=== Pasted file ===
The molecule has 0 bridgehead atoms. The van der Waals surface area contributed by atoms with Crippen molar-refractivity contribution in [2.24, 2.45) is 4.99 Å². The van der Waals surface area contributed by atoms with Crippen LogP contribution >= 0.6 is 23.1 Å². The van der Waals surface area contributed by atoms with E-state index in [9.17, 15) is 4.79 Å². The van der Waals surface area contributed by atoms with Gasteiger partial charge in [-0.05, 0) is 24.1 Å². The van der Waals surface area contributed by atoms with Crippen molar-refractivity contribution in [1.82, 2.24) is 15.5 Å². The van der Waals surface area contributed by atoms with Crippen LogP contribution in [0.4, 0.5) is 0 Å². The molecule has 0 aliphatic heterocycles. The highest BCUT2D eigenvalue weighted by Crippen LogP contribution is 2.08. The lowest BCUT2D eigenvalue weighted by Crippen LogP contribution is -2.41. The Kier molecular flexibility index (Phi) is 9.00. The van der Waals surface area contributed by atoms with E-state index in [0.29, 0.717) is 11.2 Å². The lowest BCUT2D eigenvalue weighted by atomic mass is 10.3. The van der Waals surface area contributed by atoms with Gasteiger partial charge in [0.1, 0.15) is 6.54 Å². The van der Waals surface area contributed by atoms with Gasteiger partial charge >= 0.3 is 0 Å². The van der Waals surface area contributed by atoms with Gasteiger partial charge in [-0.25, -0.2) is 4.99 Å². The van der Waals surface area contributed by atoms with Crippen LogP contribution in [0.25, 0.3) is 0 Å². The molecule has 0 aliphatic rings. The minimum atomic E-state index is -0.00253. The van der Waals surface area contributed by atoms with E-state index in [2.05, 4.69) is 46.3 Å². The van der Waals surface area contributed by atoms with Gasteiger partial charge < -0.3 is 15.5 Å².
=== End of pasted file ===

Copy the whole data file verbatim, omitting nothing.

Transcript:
The molecule has 0 bridgehead atoms. The van der Waals surface area contributed by atoms with Crippen molar-refractivity contribution in [2.24, 2.45) is 4.99 Å². The van der Waals surface area contributed by atoms with Crippen LogP contribution >= 0.6 is 23.1 Å². The van der Waals surface area contributed by atoms with E-state index in [9.17, 15) is 4.79 Å². The van der Waals surface area contributed by atoms with Gasteiger partial charge in [-0.05, 0) is 24.1 Å². The van der Waals surface area contributed by atoms with Crippen molar-refractivity contribution in [1.82, 2.24) is 15.5 Å². The van der Waals surface area contributed by atoms with Crippen LogP contribution in [0.4, 0.5) is 0 Å². The molecule has 0 aliphatic heterocycles. The highest BCUT2D eigenvalue weighted by Crippen LogP contribution is 2.08. The lowest BCUT2D eigenvalue weighted by Crippen LogP contribution is -2.41. The Kier molecular flexibility index (Phi) is 9.00. The van der Waals surface area contributed by atoms with E-state index in [0.29, 0.717) is 11.2 Å². The lowest BCUT2D eigenvalue weighted by atomic mass is 10.3. The van der Waals surface area contributed by atoms with Gasteiger partial charge in [0.1, 0.15) is 6.54 Å². The van der Waals surface area contributed by atoms with Gasteiger partial charge >= 0.3 is 0 Å². The van der Waals surface area contributed by atoms with Gasteiger partial charge in [-0.25, -0.2) is 4.99 Å². The van der Waals surface area contributed by atoms with Crippen LogP contribution in [0.25, 0.3) is 0 Å². The molecule has 0 aliphatic rings. The minimum atomic E-state index is -0.00253. The van der Waals surface area contributed by atoms with E-state index in [2.05, 4.69) is 46.3 Å². The van der Waals surface area contributed by atoms with Gasteiger partial charge < -0.3 is 15.5 Å².